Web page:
3 reasons why restaurants should consider takeaway

By Melodie Michel

- Last updated on GMT

Traditionally dine-in restaurants can see takeaway as a means to boost revenue
Traditionally dine-in restaurants can see takeaway as a means to boost revenue

Related tags Restaurant

As Just Eat just posted a 58 per cent increase in revenue for the first half of 2014, BigHospitality looks at reasons why traditionally dine-in venues should consider offering order and delivery services.

Online takeaway platform Just Eat saw UK sales jump by 69 per cent to £51.9m in the first half of the year, with a 50 per cent increase in orders – proving that the takeaway boom that started over five years ago is still gaining momentum.

While Just Eat doesn’t provide delivery services for restaurants, and therefore primarily works with outlets with limited dine-in capacity and a large focus on takeaway, the company has recently launched collection only services, which shows a desire to target a broader range of venues.

Other online platforms are tied in with a delivery system, allowing restaurants to target the takeaway market without having to worry about logistics, and there is a case to make for traditional restaurants wanting to expand into the takeaway market.


Sometimes seen as a messy activity disrupting the restaurant’s in-house activity and customer service, the online ordering and delivery market has evolved to offer more automated and efficient capabilities through technology.

Will Shu, founder of online platform and delivery service Deliveroo, tells BigHospitality: “When people think of delivery, they just think of a guy on a scooter, but what we do is extremely reliant on technology. There are no phone calls or text messages involved.

“We install an iPad and a printer in each restaurant, and when the customer places an order on a mobile phone, it shows up on the iPad for the restaurant to accept it. Then, when they think the food is almost ready, they press a button that sends a message to our back-end systems to allocate drivers automatically, which is relayed through our driver’s iPhone app.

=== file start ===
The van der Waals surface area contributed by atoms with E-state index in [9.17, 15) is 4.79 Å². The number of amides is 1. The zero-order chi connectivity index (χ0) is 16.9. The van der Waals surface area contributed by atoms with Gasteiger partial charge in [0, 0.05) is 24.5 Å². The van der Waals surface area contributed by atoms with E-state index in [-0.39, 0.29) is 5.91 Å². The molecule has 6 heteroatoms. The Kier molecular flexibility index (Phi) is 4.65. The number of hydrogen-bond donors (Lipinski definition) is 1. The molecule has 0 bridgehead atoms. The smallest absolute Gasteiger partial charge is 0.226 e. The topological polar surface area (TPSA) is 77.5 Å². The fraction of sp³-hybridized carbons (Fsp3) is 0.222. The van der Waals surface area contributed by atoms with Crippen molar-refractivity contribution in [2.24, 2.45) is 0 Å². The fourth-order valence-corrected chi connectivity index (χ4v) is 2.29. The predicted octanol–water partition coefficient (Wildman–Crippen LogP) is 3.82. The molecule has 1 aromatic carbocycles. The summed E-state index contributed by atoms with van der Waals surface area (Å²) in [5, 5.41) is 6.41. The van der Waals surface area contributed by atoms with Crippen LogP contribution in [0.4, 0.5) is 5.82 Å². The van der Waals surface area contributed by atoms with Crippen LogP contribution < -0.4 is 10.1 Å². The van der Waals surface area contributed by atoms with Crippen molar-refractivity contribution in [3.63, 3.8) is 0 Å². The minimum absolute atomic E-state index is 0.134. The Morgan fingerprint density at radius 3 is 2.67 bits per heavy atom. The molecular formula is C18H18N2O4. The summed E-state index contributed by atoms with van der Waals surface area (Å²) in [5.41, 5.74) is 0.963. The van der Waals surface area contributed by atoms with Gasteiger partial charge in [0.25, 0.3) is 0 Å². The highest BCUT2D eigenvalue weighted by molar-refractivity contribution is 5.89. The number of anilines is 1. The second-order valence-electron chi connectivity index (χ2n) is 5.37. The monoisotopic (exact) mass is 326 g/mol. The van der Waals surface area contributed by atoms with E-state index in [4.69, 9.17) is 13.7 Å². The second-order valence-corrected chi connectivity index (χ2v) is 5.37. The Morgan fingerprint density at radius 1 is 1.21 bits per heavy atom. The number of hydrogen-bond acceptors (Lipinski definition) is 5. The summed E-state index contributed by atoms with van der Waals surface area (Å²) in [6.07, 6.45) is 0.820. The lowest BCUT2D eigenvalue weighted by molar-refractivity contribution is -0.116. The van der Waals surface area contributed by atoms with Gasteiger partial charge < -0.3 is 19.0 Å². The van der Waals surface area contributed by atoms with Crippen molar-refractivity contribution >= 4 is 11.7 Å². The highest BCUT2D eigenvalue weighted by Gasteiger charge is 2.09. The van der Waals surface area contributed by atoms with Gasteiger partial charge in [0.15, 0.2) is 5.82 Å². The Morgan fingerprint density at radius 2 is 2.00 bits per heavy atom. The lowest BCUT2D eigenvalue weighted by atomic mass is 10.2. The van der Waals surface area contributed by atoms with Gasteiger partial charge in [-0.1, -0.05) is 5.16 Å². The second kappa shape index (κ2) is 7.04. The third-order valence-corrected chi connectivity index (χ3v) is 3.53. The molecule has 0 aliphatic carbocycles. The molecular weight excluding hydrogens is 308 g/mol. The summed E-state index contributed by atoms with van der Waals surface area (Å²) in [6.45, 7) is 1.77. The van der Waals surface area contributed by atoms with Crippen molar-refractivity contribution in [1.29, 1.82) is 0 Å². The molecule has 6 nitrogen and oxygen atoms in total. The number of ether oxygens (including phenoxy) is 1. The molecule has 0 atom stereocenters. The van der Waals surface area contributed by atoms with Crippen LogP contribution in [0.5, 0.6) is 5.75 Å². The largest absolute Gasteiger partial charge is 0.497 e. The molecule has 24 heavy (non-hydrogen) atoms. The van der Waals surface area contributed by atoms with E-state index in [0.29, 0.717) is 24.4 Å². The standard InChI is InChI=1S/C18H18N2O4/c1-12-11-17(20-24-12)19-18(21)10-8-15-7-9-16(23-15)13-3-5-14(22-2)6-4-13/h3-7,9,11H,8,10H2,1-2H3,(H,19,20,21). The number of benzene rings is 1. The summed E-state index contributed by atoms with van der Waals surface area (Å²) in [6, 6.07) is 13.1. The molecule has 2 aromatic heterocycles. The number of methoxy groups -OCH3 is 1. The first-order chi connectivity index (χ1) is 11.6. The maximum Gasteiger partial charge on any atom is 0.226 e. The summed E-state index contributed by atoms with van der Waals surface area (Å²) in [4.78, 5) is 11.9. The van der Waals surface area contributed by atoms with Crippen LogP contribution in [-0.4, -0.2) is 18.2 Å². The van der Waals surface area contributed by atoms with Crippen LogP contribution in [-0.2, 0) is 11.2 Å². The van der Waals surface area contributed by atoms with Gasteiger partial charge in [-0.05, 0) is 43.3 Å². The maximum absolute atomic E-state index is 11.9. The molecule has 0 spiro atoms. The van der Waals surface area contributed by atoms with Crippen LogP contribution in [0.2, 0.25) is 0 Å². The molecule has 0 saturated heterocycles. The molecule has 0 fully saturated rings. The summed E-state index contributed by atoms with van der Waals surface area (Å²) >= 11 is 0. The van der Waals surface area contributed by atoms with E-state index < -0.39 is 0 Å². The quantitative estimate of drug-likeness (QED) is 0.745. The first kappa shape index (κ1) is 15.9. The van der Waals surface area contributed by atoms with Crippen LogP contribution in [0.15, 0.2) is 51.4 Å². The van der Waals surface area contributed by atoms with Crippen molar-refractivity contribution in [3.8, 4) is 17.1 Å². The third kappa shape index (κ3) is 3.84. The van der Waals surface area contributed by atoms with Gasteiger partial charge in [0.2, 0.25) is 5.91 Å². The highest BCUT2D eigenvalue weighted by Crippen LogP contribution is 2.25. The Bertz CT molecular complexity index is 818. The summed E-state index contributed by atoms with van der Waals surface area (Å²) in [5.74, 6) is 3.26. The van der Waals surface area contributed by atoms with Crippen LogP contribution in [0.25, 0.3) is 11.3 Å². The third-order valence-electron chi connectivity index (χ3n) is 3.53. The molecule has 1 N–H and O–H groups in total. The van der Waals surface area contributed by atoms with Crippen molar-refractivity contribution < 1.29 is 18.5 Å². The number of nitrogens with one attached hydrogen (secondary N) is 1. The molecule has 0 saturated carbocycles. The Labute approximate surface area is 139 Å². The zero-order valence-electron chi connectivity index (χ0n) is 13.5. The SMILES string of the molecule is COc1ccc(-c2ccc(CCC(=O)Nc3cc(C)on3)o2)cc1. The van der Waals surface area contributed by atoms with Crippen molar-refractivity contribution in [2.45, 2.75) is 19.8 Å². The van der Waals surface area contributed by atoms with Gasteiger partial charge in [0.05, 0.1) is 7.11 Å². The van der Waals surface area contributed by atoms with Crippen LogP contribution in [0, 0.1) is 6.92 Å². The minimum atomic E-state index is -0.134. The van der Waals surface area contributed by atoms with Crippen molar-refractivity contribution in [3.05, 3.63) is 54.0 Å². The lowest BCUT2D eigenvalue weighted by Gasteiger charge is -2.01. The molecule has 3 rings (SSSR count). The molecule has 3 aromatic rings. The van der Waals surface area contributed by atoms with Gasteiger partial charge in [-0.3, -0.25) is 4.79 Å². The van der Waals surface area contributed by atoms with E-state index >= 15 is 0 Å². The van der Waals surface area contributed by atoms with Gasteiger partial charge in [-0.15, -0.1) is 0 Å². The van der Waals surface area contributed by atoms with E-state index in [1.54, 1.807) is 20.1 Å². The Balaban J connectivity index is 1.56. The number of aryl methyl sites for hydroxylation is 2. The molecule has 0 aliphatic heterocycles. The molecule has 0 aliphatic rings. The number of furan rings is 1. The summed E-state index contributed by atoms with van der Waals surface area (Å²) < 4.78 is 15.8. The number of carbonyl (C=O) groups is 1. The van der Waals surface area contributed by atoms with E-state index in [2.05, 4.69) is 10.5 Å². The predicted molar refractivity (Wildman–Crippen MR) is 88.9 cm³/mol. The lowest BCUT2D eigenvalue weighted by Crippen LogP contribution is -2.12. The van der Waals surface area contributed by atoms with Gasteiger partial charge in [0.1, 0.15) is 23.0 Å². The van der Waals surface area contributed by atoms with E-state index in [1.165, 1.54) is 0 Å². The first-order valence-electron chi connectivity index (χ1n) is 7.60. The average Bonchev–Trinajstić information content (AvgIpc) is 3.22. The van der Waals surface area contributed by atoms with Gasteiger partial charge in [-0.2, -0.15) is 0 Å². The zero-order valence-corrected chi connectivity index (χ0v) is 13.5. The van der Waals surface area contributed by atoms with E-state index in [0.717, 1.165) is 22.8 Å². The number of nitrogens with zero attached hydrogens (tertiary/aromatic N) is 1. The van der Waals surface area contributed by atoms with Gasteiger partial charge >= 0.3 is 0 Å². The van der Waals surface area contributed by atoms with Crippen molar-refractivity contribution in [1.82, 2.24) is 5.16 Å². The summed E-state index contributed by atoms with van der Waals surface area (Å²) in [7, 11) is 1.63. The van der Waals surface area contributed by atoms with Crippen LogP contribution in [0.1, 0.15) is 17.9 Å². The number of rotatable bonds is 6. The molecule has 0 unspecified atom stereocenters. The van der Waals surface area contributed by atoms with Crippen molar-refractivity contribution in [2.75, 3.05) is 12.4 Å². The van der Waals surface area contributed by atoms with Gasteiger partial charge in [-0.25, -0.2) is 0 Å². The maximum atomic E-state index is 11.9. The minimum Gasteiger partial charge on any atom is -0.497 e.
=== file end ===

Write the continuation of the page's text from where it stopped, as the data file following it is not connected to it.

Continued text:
“The advantage is not just that the restaurant doesn’t have to do the delivery, it’s that every single item in the order lifecycle is time-stamped and GPS-stamped. We can always look to see what went wrong or right with a particular order or in the aggregate for a particular restaurant.”

Deliveroo launched in February 2013 with only two restaurants in Chelsea, and now works with around 270 outlets across London.


Another thing that takeaway platforms and delivery providers have largely improved with time is their flexibility. Having to deal with takeaway orders at peak dine-in times can be off-putting, but Deliveroo offer restaurants the option to temporarily remove themselves from the site whenever they want.

Restaurants can also remove menu items they have run out of from the online menu simply by pressing a button.

So delivery systems are now more efficient and less disruptive than ever. But what can offering this service really bring to a restaurant with an established dine-in customer base?

1.       Increased revenue

Very few restaurants are busy all the time. And as it happens, peak times in the takeaway business often coincide with low times inside the restaurant.  “Our busiest day is Sunday night, whereas for a restaurant it’s not busy on a Sunday night, so the two are complementary,” says Shu.

2.       No rise in fixed costs

Offering delivery helps increase a kitchen’s throughput, without increasing the restaurant’s fixed costs such as real estate or salaries. “We’ve seen examples of restaurants whose revenues have increased by 20 per cent, but they haven’t had to hire new people. In order to get a better return on your fixed costs, you should be cooking more food, which is what we enable them to do,” he adds.

However, restaurants should expect to pay a commission to online platforms and delivery providers - 25 per cent in the case of Deliveroo.

3.       More frequent repeat business

Having a takeaway offering can be a way to increase the frequency of a restaurant’s repeat business, especially as British diners choose that option more often than they decide to dine out. Shu points out: “One of our chain partners told us that on average their repeat customers come to their restaurants once every 150 days.

“For the same restaurant, our frequency with repeat customers is about once every 19 days, so they view it as a way to be in front of their customers more often, which is highly appealing.”

Related topics Business & Legislation Fine Dining

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